The MacArthur Foundation announced the 2016 MacArthur Fellows today, commonly known as the “genius grants,” and this year’s class includes visionary Asian American graphic novelist, Gene Luen Yang. Gene and 22 other Fellows will receive a no-strings-attached $625,000 grant for their exceptional creativity and potential for future contributions to their fields.
Gene Luen Yang is a graphic novelist harnessing the power of the graphic novel as a means for exploring history and multicultural experiences as well as a creative instructional medium for children and young adults. He aims to change our understanding of different cultures and people, and is an advocate for diverse characters and diverse writers in children’s and young adult literature. He is one of the writers of DC Comics’ New Super-Man, which features a new Chinese protagonist, Kenan Kong from Shanghai.
Additionally, there are three Fellows in the 2016 class who hail from Asia: Indian scientists Subhash Khot and Manu Prakash, and Chinese scientist Jin-Quan Yu.
Subhash Khot is a theoretical computer scientist and the architect of the Unique Games Conjecture, an innovative and bold game-changer in the field of computational complexity that has major implications for the study of computers’ ability to solve problems quickly and accurately. Using the conjecture, Khot and other researchers have made enduring discoveries in seemingly unrelated areas, such as electoral stability and the structure of foams.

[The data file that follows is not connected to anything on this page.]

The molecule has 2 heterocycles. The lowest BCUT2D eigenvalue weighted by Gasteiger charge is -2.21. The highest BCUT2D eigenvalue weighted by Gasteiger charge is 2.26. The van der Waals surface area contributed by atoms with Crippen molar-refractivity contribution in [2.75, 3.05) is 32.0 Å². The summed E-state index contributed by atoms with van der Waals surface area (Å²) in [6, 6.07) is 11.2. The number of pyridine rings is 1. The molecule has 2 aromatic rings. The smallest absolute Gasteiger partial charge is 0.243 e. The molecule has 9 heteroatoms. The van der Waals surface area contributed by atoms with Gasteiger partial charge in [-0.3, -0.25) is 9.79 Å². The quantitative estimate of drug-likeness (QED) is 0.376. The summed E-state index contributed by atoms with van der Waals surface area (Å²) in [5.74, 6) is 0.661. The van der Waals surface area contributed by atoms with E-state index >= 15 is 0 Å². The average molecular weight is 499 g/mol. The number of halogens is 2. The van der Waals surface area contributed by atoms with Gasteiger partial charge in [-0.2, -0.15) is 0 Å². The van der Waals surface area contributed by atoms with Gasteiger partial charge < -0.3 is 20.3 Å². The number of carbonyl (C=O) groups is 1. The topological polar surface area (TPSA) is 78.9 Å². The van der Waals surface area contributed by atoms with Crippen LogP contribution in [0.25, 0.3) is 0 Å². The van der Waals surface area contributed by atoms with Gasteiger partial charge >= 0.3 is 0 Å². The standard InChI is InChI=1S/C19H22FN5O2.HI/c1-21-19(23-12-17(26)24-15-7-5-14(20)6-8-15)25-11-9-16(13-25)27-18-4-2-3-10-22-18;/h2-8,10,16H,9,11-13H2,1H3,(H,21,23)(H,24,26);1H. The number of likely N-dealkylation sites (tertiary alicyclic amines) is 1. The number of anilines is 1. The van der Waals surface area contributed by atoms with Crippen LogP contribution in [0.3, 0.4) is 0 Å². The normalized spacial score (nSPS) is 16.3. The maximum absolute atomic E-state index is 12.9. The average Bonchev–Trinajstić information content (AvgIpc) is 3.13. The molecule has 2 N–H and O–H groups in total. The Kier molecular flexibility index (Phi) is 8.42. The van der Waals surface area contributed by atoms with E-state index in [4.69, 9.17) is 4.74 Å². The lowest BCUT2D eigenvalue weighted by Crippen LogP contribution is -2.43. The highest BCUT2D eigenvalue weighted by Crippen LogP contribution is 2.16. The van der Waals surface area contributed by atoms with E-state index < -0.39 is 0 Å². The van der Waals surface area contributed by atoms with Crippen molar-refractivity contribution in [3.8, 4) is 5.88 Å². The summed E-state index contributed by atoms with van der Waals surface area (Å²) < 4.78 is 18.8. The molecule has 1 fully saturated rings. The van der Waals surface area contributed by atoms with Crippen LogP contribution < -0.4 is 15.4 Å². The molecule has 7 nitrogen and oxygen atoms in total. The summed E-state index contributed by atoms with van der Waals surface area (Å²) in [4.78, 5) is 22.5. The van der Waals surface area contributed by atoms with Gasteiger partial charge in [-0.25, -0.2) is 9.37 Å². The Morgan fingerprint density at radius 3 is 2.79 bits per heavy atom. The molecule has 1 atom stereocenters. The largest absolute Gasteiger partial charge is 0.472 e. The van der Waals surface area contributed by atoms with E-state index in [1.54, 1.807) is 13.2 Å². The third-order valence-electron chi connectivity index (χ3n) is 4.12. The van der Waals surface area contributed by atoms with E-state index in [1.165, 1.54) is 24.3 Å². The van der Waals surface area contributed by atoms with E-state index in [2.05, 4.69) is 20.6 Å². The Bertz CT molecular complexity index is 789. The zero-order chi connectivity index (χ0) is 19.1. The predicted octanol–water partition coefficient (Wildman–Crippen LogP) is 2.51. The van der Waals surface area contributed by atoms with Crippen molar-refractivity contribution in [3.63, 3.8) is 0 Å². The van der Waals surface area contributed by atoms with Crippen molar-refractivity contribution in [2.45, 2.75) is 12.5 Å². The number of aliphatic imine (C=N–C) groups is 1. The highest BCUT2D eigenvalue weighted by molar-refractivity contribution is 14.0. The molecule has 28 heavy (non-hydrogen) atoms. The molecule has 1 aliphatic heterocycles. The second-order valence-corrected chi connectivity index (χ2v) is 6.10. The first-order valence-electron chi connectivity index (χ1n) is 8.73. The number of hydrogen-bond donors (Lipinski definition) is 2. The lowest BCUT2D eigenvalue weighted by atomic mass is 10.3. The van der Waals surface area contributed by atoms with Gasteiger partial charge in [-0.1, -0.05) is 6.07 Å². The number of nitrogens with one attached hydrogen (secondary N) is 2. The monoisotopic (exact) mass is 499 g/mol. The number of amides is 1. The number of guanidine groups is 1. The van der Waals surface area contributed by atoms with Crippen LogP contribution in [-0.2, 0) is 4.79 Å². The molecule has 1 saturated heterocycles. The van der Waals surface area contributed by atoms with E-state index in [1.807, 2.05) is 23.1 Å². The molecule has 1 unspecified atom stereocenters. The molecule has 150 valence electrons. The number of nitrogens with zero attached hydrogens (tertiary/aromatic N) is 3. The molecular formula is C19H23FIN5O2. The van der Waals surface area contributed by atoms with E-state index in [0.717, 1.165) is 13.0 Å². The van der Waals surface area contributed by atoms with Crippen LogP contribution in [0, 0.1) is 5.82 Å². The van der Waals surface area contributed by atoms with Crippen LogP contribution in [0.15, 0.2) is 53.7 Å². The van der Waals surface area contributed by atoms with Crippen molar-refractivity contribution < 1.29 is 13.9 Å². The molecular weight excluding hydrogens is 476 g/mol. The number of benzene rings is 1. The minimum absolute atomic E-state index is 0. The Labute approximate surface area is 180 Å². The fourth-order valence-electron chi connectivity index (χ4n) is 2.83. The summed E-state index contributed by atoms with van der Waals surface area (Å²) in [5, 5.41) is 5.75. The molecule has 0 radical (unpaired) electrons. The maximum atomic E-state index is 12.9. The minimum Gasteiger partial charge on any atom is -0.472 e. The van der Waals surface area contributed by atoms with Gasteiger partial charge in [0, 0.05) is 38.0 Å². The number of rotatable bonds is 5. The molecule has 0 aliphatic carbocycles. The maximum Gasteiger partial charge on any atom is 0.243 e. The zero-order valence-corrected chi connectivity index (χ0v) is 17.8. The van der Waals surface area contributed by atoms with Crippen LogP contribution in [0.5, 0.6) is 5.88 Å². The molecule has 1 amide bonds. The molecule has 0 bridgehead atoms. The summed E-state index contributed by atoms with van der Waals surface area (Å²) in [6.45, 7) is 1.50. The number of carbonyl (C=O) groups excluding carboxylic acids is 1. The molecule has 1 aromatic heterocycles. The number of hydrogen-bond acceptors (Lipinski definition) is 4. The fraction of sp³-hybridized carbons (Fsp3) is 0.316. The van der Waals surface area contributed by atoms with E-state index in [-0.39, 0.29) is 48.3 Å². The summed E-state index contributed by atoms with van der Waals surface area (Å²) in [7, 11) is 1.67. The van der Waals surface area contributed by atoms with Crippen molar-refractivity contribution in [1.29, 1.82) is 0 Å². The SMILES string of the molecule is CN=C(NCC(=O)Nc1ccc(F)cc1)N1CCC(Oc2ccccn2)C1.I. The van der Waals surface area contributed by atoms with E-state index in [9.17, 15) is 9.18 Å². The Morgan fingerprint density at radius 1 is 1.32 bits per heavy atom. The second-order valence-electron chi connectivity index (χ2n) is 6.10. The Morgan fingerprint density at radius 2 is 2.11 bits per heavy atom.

Manu Prakash is a physical biologist and inventorintegrating techniques from soft matter physics, fluid dynamics, and field ecology to create novel tools with the goal of democratizing knowledge of the microscopic world. He is a leader in the “frugal science” movement and the inventor of the Foldscope, an affordable but powerful microscope used around the world in educational settings. He also invented low-cost microfluidic chips that enable widespread collection of samples from infectious insects in remote locations.
Jin-Quan Yu is a synthetic chemistdeveloping groundbreaking techniques that will make it easier to turn starter molecules into useful synthetic compounds. He has taken what once was a laborious, two-step process to functionalize carbon molecules and introduced new ways to add functional groups more efficiently and quickly. His work will facilitate the synthesis of complex molecules used for drug and agrochemical discovery and development.
For more information on the Fellowship Program and all the 2016 Fellows, including bios, high-resolution photos, and videos, please visit http://www.macfound.org/programs/fellows/.
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